Recorded during the Taylor Company’s 2012 performances at the Theatre National de Chaillot in Paris, Great Performances presents two of Taylor’s enduring masterworks: Brandenburgs, first performed in 1988 to music from Bach’s Brandenburg concertos, and his 2008 ballet Beloved Renegade, inspired by the life and work of poet Walt Whitman.
No one really knows exactly why colony collapse disorder happens, but as scientists have pointed to pesticides or microbial organisms as a possible cause. Host Jim Meadows talks with May Berenbaum, professor of entomology at the U of I about colony collapse disorder, what it is, why it’s a problem and what might be causing it. According to new research, high fructose corn syrup could also play a role. We’ll also talk this hour with Rich Ramsey, a beekeeper who lives outside Springfield and keeps 40 hives. He had a hive collapse in 1989 and is concerned that beekeepers are putting their colonies through too much stress.
Mark Leonard, Illinois Public Media’s general manager, will be leaving the organization by August 1, 2013, to become the general manager and CEO for Nebraska Educational Telecommunications (NET), a statewide network of Nebraska’s PBS and NPR stations.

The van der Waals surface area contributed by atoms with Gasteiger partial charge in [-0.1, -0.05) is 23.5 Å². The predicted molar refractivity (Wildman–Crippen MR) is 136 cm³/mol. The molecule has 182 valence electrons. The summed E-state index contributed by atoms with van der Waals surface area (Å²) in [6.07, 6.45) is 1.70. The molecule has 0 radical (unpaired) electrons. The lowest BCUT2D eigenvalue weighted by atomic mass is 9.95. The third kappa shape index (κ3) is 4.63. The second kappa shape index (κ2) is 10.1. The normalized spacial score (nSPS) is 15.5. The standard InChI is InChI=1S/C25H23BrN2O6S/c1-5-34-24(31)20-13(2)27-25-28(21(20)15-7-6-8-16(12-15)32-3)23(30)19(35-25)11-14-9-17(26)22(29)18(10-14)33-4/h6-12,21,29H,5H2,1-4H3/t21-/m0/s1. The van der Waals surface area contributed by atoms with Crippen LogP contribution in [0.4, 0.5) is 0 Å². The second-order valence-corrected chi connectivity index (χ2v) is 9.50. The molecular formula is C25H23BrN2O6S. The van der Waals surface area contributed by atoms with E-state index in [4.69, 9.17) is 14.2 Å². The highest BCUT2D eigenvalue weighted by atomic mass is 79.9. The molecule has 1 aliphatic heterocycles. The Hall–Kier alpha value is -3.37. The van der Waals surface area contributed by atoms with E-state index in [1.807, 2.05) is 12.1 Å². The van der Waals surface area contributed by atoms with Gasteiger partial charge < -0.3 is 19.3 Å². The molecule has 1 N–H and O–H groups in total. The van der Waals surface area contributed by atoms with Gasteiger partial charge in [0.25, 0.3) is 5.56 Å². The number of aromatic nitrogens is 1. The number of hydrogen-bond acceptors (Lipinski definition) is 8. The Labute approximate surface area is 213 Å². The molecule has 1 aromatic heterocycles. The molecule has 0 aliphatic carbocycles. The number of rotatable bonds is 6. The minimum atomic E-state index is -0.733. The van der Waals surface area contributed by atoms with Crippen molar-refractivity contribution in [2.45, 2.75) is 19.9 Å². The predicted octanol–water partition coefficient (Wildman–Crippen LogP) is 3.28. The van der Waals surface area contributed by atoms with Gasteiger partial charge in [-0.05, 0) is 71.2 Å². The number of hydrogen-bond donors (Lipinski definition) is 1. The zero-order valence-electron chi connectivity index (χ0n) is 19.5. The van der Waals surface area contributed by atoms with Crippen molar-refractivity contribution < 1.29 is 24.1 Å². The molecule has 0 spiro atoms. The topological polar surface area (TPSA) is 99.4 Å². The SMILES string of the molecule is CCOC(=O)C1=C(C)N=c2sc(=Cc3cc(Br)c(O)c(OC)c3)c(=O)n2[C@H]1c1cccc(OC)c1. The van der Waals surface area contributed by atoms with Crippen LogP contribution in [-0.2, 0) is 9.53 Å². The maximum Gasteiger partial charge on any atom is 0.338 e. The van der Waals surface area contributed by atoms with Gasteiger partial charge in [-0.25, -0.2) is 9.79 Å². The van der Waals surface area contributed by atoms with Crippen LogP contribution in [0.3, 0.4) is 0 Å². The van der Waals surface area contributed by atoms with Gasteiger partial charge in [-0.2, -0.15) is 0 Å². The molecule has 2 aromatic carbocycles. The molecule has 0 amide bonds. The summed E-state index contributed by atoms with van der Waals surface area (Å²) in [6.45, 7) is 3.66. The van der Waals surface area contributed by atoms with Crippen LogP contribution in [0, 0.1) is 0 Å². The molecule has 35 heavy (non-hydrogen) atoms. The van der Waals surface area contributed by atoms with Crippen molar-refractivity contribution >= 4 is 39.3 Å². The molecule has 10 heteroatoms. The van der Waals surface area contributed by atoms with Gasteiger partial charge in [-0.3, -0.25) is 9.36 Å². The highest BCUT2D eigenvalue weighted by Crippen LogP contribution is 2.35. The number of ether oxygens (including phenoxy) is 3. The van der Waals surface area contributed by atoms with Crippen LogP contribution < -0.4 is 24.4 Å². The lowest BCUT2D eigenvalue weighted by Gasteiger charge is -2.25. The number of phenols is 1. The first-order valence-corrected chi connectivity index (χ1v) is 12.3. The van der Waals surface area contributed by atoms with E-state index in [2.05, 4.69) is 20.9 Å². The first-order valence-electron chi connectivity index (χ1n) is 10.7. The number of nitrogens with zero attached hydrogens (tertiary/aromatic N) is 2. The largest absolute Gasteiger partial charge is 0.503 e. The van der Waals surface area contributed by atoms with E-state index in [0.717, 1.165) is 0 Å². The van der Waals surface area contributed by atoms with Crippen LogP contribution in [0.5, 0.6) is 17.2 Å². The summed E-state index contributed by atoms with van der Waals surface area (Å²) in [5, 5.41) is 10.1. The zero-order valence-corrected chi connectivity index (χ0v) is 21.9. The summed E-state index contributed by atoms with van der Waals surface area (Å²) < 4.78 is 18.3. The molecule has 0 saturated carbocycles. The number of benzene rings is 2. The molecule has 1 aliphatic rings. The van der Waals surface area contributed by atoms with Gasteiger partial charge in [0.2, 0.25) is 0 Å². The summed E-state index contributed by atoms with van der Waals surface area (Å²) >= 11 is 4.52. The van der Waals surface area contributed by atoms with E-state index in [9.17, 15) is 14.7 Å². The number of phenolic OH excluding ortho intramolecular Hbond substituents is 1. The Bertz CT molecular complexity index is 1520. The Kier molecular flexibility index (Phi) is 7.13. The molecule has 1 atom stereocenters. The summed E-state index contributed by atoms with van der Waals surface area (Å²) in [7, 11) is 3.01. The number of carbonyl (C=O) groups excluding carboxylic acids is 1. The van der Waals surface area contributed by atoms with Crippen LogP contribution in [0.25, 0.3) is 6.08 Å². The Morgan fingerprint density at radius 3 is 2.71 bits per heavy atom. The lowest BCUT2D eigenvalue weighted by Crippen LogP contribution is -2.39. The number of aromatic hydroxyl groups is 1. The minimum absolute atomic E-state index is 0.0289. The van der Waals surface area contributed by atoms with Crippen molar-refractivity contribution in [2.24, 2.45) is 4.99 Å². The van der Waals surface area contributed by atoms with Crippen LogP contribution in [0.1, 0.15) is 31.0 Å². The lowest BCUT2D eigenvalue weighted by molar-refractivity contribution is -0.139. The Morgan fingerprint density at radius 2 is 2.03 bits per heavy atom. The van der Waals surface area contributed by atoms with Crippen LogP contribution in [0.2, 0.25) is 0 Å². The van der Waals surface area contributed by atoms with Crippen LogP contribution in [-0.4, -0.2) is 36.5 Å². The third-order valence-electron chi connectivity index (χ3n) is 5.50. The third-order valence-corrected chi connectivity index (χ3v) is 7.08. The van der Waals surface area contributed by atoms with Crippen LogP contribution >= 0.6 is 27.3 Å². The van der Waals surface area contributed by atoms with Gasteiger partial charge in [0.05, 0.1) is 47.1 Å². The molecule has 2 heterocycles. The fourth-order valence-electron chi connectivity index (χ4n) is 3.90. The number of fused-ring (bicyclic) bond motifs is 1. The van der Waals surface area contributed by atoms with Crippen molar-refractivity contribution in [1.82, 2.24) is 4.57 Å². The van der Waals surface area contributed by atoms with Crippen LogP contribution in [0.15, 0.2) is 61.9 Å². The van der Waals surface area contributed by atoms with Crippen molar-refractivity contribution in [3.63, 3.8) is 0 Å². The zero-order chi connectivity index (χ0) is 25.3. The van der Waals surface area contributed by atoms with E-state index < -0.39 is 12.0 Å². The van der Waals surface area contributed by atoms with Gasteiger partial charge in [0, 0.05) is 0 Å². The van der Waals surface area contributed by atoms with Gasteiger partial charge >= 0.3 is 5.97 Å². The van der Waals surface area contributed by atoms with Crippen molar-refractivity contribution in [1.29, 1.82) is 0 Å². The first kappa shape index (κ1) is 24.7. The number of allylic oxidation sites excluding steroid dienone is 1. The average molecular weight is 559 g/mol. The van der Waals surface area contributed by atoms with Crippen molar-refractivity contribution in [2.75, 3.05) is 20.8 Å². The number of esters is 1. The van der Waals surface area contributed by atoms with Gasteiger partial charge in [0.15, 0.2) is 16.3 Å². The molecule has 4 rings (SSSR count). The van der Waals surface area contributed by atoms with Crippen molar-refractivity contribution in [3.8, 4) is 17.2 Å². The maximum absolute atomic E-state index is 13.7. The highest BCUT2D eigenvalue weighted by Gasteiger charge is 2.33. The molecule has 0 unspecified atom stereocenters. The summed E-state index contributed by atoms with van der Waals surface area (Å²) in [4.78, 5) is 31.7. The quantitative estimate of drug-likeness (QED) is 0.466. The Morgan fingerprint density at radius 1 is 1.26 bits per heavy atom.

Leonard’s move to NET’s headquarters in Lincoln marks his first position at the helm of a statewide organization. NET has a satellite studio in Omaha.
“It is with mixed feelings that I leave Illinois Public Media, but the opportunity to lead NET offers exciting next steps for me,” Leonard said. “I take this position knowing that Illinois Public Media is well positioned to continue its success, including future opportunities to partner with the College of Media and with other units on campus as part of Chancellor Wise’s Visioning Excellence initiatives. In addition, I believe there are exciting possibilities for building deeper partnerships with WILL’s peer public radio and television stations throughout Illinois.”
Leonard arrived at Illinois Public Media in June 2007 from KCTS in Seattle. Prior to that, he held senior management positions in Seattle and Yakima, Wash., and at WXXI in Rochester, N.Y., where he was vice president for television.
Earlier this year, he received the Association of Public Television Stations (APTS) 2013 National Advocacy Award for his exceptional efforts in furthering public television’s legislative goals. Leonard currently serves as president of the Illinois Public Broadcast Council, the association of all public television and radio stations in Illinois, as well as serving on the executive committee of the national University Licensees’ Association as well as a board member of the Public Media Business Association.